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Numéro de publicationUS9760477 B1
Type de publicationOctroi
Numéro de demandeUS 15/096,983
Date de publication12 sept. 2017
Date de dépôt12 avr. 2016
Date de priorité12 avr. 2016
Numéro de publication096983, 15096983, US 9760477 B1, US 9760477B1, US-B1-9760477, US9760477 B1, US9760477B1
InventeursDwight Edward Holman, Peter Hao Manh Nguyen, Jens Pillgram-Larsen, Shaobo Sun
Cessionnaire d'origineLinkedin Corporation
Exporter la citationBiBTeX, EndNote, RefMan
Liens externes: USPTO, Cession USPTO, Espacenet
Self-healing job executor pool
US 9760477 B1
Résumé
Aspects of the present disclosure relate to a self-healing job executor pool. A server detects that a job executing on an executor failed. The server determines, based on at least one factor from a predetermined set of executor-related factors, that the job executing on the executor failed due to a state of the executor. The server adjusts, in response to determining that the job executing on the executor failed due to the state of the executor, the state of the executor to a known good state, where the known good state is selected from a stored set of known good states.
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What is claimed is:
1. A method comprising:
detecting, by a processor, that a job executing on an executor failed;
determining, by the processor, based on at least one factor from a predetermined set of executor-related factors, that the job executing on the executor failed due to a state of the executor; and
adjusting, by the processor, in response to determining that the job executing on the executor failed due to the state of the executor, the state of the executor to a known good state selected from a stored set of known good states, wherein adjusting the state of the executor to the known good state comprises:
computing a difference between the state of the executor and each of a plurality of known good states in the stored set of known good states, wherein computing the difference comprises computing an amount of software or hardware that needs to be modified; and
selecting the known good state to which the state of the executor is to be adjusted based on the difference being smaller than a threshold difference.
2. The method of claim 1, wherein the executor comprises one or more of: a physical machine, a virtual machine, and a combination of physical and virtual resources.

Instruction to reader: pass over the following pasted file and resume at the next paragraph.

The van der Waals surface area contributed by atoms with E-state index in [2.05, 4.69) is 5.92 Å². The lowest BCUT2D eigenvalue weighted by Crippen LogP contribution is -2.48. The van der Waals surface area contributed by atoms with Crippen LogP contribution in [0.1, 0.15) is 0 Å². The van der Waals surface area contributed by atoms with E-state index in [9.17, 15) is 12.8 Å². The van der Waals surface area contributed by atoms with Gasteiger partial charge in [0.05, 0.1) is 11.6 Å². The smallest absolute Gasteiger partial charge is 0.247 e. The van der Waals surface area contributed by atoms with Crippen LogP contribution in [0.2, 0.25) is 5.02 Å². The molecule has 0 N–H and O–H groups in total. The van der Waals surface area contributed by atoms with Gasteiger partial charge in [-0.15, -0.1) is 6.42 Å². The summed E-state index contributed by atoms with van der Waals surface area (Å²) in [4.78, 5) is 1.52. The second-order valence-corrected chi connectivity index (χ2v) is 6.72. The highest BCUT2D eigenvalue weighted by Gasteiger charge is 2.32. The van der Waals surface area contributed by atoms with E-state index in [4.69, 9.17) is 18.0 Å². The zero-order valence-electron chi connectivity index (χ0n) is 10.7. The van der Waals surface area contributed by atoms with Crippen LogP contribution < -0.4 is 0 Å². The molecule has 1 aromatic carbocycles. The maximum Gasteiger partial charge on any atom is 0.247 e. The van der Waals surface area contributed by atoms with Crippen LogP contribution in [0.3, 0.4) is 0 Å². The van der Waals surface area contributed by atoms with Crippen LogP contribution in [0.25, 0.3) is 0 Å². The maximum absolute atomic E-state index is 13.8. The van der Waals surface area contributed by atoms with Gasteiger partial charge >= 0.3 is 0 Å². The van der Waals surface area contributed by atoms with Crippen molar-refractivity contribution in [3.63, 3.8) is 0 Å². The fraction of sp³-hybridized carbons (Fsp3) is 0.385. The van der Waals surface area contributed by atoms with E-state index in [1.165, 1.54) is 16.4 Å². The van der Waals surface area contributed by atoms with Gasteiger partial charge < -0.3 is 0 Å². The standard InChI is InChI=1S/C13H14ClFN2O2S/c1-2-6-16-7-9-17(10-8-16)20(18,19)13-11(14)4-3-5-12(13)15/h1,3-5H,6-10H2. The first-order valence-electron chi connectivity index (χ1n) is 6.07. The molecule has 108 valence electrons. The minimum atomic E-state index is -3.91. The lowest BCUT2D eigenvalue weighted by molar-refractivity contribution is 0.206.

3. The method of claim 1, wherein the executor comprises a device capable of executing software code; and
wherein the job comprises software code for testing.
4. The method of claim 1, further comprising:
executing, in response to determining that the job executing on the executor failed due to the state of the executor, the job on a different executor, the different-executor being selected from a pool of available executors.
5. The method of claim 1, wherein the predetermined set of executor-related factors comprises one or more of: an amount of time the job has been executing on the executor, an amount of code executed on the executor, an output from the executor, feedback from a machine requesting the job, a sequence of actions taken by the executor, and an environmental state of the executor.
6. The method of claim 1, further comprising:
removing, in response to determining that the job executing on the executor failed due to a state of the executor, the executor from a pool of available executors until the state of the executor is adjusted to the known good state.
7. A non-transitory computer-readable medium comprising instructions which, when executed by one or more computers, cause the one or more computers to:
detect that a job executing on an executor failed;
determine, based on at least one factor from a predetermined set of executor-related factors, that the job executing on the executor failed due to a state of the executor, and
adjust, in response to determining that the job executing on the executor failed due to the state of the executor, the state of the executor to a known good state selected from a stored set of known good states, wherein instructions to adjust the state of the executor to the known good state comprise instructions to:
compute a difference between the state of the executor and each of a plurality of known good states in the stored set of known good states, wherein instructions to compute the difference comprise instructions to compute an amount of software or hardware that needs to be modified; and
select the known good state to which the state of the executor is to be adjusted based on the difference being smaller than a threshold difference.
8. The computer-readable medium of claim 7, wherein the executor comprises one or more of: a physical machine, a virtual machine, and a combination of physical and virtual resources.
9. The computer-readable medium of claim 7, wherein the executor comprises a device capable of executing software code; and
wherein the job comprises software code for testing.
10. The computer-readable medium of claim 7, further comprising instructions which, when executed by the one or more computers, cause the one or more computers to:
execute, in response to determining that the job executing on the executor failed due to the state of the executor, the job on a different executor, the different executor being selected from a pool of available executors.
11. The computer-readable medium of claim 7, wherein the predetermined set of executor-related factors comprises one or more of: an amount of time the job has been executing on the executor, an amount of code executed on the executor, an output from the executor, feedback from a machine requesting the job, a sequence of actions taken by the executor, and an environmental state of the executor.
12. The computer-readable medium of claim 7, further comprising instructions which, when executed by the one or more computers, cause the one or more computers to:
remove, in response to determining that the job executing on the executor failed due to a state of the executor, the executor from a pool of available executors until the state of the executor is adjusted to the known good state.
13. A system comprising:
one or more processors; and